Stop Posting Spoilers — and Other Tips for Writing An On-Line Review

The last time I wrote a blog post about how to write and on line reviews was nearly nine years ago.  Back then, I was really explaining to visitors to my site how to post a review on Goodreads or Amazon.

I realize that, these days, most people (or at least most people who read my books) know how to do this.  But it has come to my attention that there are several things many people do in writing their reviews that annoy other people.  So I figured I would write a new post, trying to correct some of these problems.

1. DO NOT PUT SPOILERS IN YOUR REVIEW!!!!

There is not a single person on earth who appreciates having a review spoil a surprise in a book that they want to read.  NO ONE!  And writing ‘Warning: Spoilers Ahead’ does not mitigate the damage.

It is very very easy to not put a spoiler in your review.  Simply don’t share anything from the book that you were surprised to find out.  Of course, this not only applies to writing reviews on websites, but also comments on this webpage — or any other.

And, for the record, I am not only talking to amateur reviewers here.  There are plenty of professional — or at least seasoned — reviewers who spoil things in their reviews all the time.  Don’t do it.  Or random people will hate you.

2. ROUND UP.

Just about every site only gives you five options for reviews: 1, 2, 3, 4 or 5 stars.  Admittedly,  having only five options lacks nuance.  That said, it is staggering to see how many times someone will give a four star review and say, ‘I really think this should be 4.5 stars.’  If you ever feel like this, round up!  That’s just basic math, people.  And do you know what it costs you to give something 5 stars instead of 4?  NOTHING.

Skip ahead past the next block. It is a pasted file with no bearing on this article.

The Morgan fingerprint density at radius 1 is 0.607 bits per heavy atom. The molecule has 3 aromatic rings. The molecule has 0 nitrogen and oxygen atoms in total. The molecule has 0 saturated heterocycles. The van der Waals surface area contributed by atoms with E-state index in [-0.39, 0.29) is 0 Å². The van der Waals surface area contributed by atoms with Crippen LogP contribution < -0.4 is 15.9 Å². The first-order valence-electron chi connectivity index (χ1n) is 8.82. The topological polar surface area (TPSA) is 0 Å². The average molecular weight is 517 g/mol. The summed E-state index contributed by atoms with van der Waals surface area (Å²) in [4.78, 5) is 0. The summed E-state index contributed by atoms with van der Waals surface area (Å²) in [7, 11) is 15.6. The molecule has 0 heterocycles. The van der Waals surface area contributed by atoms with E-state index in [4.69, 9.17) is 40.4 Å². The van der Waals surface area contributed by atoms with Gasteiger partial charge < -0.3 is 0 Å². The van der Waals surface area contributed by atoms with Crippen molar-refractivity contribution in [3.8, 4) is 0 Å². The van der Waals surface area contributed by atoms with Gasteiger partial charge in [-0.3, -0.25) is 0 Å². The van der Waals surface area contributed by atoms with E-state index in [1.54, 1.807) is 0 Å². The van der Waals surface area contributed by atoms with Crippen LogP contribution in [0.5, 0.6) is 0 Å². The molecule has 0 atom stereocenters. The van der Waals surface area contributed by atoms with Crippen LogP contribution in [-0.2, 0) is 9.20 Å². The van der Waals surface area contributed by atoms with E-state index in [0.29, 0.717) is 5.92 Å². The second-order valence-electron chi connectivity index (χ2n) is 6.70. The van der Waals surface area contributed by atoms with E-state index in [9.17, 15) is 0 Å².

3. BE OPEN-MINDED

If you don’t like the subject matter that a book veers into, that doesn’t mean it deserves a one star review.   Because that isn’t really a review of the book at all; it’s your own personal issues coming through.

If you don’t believe in evolution and a book mentions it, that doesn’t mean it’s a bad book. If you are uneasy with the concept of homosexuality and a book has a gay character, that doesn’t make it a bad book.  If you feel that a book shouldn’t use a synonym for ‘buttocks’ and it does, that doesn’t make it a bad book.  (In that case, try reviewing the book for the 69,999 words in it that didn’t offend you, rather than the 1 that did.)  A bad review based on your own personal issues says more about you than it does about the book.

4. BE NICE TO OTHERS WHO WILL READ THE REVIEW

Recently, I have had issues with people purposefully posting spoilers — or even fake spoilers — simply to upset people.  That’s not cool.

That said, if you really didn’t like a book of mine, you should feel free to write a review saying that you didn’t like it.  Personally, I find well-written reviews explaining what a person’s problems with my book were to be very helpful.  (Although I certainly like reading 5-star reviews more.)

Okay.  I’ve said my piece.  Thanks for reading this.